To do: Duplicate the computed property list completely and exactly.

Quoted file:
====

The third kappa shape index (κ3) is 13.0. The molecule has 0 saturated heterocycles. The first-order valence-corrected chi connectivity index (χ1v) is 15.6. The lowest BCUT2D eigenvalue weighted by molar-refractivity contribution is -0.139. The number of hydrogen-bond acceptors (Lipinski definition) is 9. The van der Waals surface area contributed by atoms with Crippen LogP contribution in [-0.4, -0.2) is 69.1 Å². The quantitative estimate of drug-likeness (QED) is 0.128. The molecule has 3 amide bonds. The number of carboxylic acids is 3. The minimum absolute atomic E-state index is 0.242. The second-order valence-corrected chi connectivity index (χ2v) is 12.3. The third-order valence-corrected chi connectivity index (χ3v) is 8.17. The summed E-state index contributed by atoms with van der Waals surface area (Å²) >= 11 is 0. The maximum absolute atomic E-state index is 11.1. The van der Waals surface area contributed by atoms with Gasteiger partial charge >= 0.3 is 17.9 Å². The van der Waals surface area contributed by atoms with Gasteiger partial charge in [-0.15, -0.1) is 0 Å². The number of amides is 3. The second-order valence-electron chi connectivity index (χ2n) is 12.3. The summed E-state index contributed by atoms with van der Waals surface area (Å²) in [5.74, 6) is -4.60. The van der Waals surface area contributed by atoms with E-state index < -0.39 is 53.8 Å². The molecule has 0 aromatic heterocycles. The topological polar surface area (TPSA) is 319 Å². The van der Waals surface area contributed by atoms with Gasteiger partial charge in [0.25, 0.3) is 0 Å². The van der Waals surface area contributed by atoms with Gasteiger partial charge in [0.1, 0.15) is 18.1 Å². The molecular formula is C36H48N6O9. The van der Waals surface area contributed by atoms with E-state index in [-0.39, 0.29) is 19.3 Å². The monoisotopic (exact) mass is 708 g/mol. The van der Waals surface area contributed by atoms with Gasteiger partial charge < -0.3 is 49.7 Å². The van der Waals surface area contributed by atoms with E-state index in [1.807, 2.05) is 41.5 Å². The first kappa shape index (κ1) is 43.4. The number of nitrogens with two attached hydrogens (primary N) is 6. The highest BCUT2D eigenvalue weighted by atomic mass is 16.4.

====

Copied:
The third kappa shape index (κ3) is 13.0. The molecule has 0 saturated heterocycles. The first-order valence-corrected chi connectivity index (χ1v) is 15.6. The lowest BCUT2D eigenvalue weighted by molar-refractivity contribution is -0.139. The number of hydrogen-bond acceptors (Lipinski definition) is 9. The van der Waals surface area contributed by atoms with Crippen LogP contribution in [-0.4, -0.2) is 69.1 Å². The quantitative estimate of drug-likeness (QED) is 0.128. The molecule has 3 amide bonds. The number of carboxylic acids is 3. The minimum absolute atomic E-state index is 0.242. The second-order valence-corrected chi connectivity index (χ2v) is 12.3. The third-order valence-corrected chi connectivity index (χ3v) is 8.17. The summed E-state index contributed by atoms with van der Waals surface area (Å²) >= 11 is 0. The maximum absolute atomic E-state index is 11.1. The van der Waals surface area contributed by atoms with Gasteiger partial charge >= 0.3 is 17.9 Å². The van der Waals surface area contributed by atoms with Gasteiger partial charge in [-0.15, -0.1) is 0 Å². The number of amides is 3. The second-order valence-electron chi connectivity index (χ2n) is 12.3. The summed E-state index contributed by atoms with van der Waals surface area (Å²) in [5.74, 6) is -4.60. The van der Waals surface area contributed by atoms with E-state index < -0.39 is 53.8 Å². The molecule has 0 aromatic heterocycles. The topological polar surface area (TPSA) is 319 Å². The van der Waals surface area contributed by atoms with Gasteiger partial charge in [0.25, 0.3) is 0 Å². The van der Waals surface area contributed by atoms with Gasteiger partial charge in [0.1, 0.15) is 18.1 Å². The molecular formula is C36H48N6O9. The van der Waals surface area contributed by atoms with E-state index in [-0.39, 0.29) is 19.3 Å². The monoisotopic (exact) mass is 708 g/mol. The van der Waals surface area contributed by atoms with Gasteiger partial charge < -0.3 is 49.7 Å². The van der Waals surface area contributed by atoms with E-state index in [1.807, 2.05) is 41.5 Å². The first kappa shape index (κ1) is 43.4. The number of nitrogens with two attached hydrogens (primary N) is 6. The highest BCUT2D eigenvalue weighted by atomic mass is 16.4.